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Online Finance – FAS 157 – FSP FAS 157-4 – The FASB Position paper – Orderly vs. non-orderly transactions

FASB Staff Position (FSP) FAS157-4

This statement provides additional guidance in determining the fair value of a security when the volume and level of activity of that security has significantly decreased and identifies transactions that are not orderly.

The key definition for fair value is the same. However further analysis and significant judgment may be necessary in estimating the fair value in such circumstances. Usually it would require the application of multiple valuation techniques in order to estimate a reasonable range of fair value estimates and then determine a point within that range that is most representative of the fair value under current market conditions. The wider the range is the greater the level of additional analysis that will be need.

Significant Decrease in Volume and Level of Activity

The change in the level of activity will be evaluated using the following eight factors:

  • Few recent transactions
  • Price quotations are not based on current information
  • Price quotations vary substantially over time or among market makers
  • Indexes that previously were highly correlated with fair values are demonstrably uncorrelated with recent indications of fair value
  • There is a significant increase in implied liquidity risk premiums, yields, or performance indicators (for example delinquency rates) for observed transactions or quoted prices when compared with estimated expected cash flows, considering all available market data about credit and other nonperformance risks
  • There is a wide bid-ask spread or a significant increase in the bid-ask spread
  • There is a significant decline or absence of a market for new issuances
  • Little information is released publicly

If the is evidence of a significant decrease, then the quoted prices may not be determinative of fair value and further analysis/ adjustments would be required to estimate the fair value.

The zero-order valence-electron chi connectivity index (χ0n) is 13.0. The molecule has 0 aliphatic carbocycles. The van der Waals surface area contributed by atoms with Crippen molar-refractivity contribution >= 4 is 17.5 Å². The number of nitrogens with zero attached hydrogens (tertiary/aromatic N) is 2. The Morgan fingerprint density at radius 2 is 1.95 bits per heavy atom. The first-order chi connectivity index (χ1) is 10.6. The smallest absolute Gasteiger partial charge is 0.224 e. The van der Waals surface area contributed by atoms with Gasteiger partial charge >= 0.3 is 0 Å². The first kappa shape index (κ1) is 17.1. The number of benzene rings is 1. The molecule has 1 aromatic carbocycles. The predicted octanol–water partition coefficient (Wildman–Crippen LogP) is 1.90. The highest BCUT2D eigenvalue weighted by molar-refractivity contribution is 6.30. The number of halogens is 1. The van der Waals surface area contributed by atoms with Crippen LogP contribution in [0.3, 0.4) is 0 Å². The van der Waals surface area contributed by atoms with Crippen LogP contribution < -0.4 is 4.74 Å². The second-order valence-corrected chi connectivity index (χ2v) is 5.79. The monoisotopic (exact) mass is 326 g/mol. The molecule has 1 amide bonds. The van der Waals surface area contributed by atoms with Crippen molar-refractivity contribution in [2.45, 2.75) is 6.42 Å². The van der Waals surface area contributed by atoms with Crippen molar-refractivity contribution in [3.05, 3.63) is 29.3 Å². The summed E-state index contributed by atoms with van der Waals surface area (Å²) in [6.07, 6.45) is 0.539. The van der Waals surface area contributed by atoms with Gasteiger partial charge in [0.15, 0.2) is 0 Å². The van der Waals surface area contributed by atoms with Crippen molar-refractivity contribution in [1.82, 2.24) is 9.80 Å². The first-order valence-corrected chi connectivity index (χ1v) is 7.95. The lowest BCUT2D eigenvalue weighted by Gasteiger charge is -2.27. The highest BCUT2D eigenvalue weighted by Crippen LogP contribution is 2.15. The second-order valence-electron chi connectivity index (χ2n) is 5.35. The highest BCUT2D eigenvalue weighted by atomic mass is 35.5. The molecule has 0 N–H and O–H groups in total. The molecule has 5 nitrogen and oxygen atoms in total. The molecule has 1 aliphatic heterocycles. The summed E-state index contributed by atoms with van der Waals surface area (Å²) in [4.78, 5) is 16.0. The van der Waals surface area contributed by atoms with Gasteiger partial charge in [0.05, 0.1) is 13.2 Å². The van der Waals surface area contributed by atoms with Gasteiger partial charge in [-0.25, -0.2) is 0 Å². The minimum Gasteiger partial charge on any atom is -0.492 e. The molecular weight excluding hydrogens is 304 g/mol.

Orderly vs. Not Orderly Transactions

The following are some of the characteristics of a not orderly transaction:

  • There was not adequate exposure to the market to allow for usual and customary marketing activities for transactions involving such assets under current market conditions.
  • There was a usual and customary marketing period, but the seller marketed to only one buyer.
  • The seller is in or near bankruptcy or receivership (distressed) or the seller was required to sell to meet regulatory or legal requirements (forced).
  • The transaction price is an outlier compared to other recent transaction prices for the same or similar assets.

However, even if there has been a significant decrease in the volume and level of activity, it should not be concluded that all observable transactions are not orderly (that is, distressed or forced).

Estimating Fair Value When Volume and Level of Activity Have Significantly Decreased

Determining if an observable transaction is orderly or not orderly is more difficult when there has been a significant decrease in the volume and level of activity for the asset. Therefore the following decision tree can be used:

  • If the weight of the evidence indicates that an observable transaction is not orderly, then little weight should be placed on that transaction price when estimating fair value (or market risk premiums).
  • If the weight of the evidence indicates that an observable transaction is orderly, then the observable transaction price should be considered when estimating fair value (or market risk premiums). The weight placed on the observable transaction price compared with the weight placed on other indications of fair value is based on the facts and circumstances such as volume, comparability, and proximity.
  • If sufficient information is not available to conclude an observable transaction price is orderly or not orderly, then the observable transaction price may not be determinative of fair value and may not be used as the sole or primary basis for estimating fair value (or market risk premiums) and should receive less weight than other inputs.

Comparison with Staff Draft of IFRS on fair value measurement released on August 2010

There is very little difference between the staff draft of IFRS and the principles outlined in the FAS157 standard. These differences would be further reduced once the revised FASB exposure draft and IASB drafts are finalized.

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